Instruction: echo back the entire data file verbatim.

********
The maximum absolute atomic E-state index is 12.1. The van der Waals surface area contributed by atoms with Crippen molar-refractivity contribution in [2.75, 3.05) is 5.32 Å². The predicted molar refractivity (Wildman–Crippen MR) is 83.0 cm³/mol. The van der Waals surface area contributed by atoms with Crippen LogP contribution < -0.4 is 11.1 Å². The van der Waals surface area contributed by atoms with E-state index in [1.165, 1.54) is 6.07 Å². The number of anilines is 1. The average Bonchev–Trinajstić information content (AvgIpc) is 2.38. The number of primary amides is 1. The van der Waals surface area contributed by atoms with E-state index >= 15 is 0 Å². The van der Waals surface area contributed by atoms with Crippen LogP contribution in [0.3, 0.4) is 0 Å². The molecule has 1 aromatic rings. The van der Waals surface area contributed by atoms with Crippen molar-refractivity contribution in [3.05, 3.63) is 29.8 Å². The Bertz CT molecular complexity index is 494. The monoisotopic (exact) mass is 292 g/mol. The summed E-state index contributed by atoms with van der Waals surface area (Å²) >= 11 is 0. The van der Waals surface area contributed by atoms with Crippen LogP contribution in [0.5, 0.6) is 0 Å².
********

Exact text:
The maximum absolute atomic E-state index is 12.1. The van der Waals surface area contributed by atoms with Crippen molar-refractivity contribution in [2.75, 3.05) is 5.32 Å². The predicted molar refractivity (Wildman–Crippen MR) is 83.0 cm³/mol. The van der Waals surface area contributed by atoms with Crippen LogP contribution < -0.4 is 11.1 Å². The van der Waals surface area contributed by atoms with E-state index in [1.165, 1.54) is 6.07 Å². The number of anilines is 1. The average Bonchev–Trinajstić information content (AvgIpc) is 2.38. The number of primary amides is 1. The van der Waals surface area contributed by atoms with E-state index >= 15 is 0 Å². The van der Waals surface area contributed by atoms with Crippen LogP contribution in [0.3, 0.4) is 0 Å². The molecule has 1 aromatic rings. The van der Waals surface area contributed by atoms with Crippen molar-refractivity contribution in [3.05, 3.63) is 29.8 Å². The Bertz CT molecular complexity index is 494. The monoisotopic (exact) mass is 292 g/mol. The summed E-state index contributed by atoms with van der Waals surface area (Å²) >= 11 is 0. The van der Waals surface area contributed by atoms with Crippen LogP contribution in [0.5, 0.6) is 0 Å².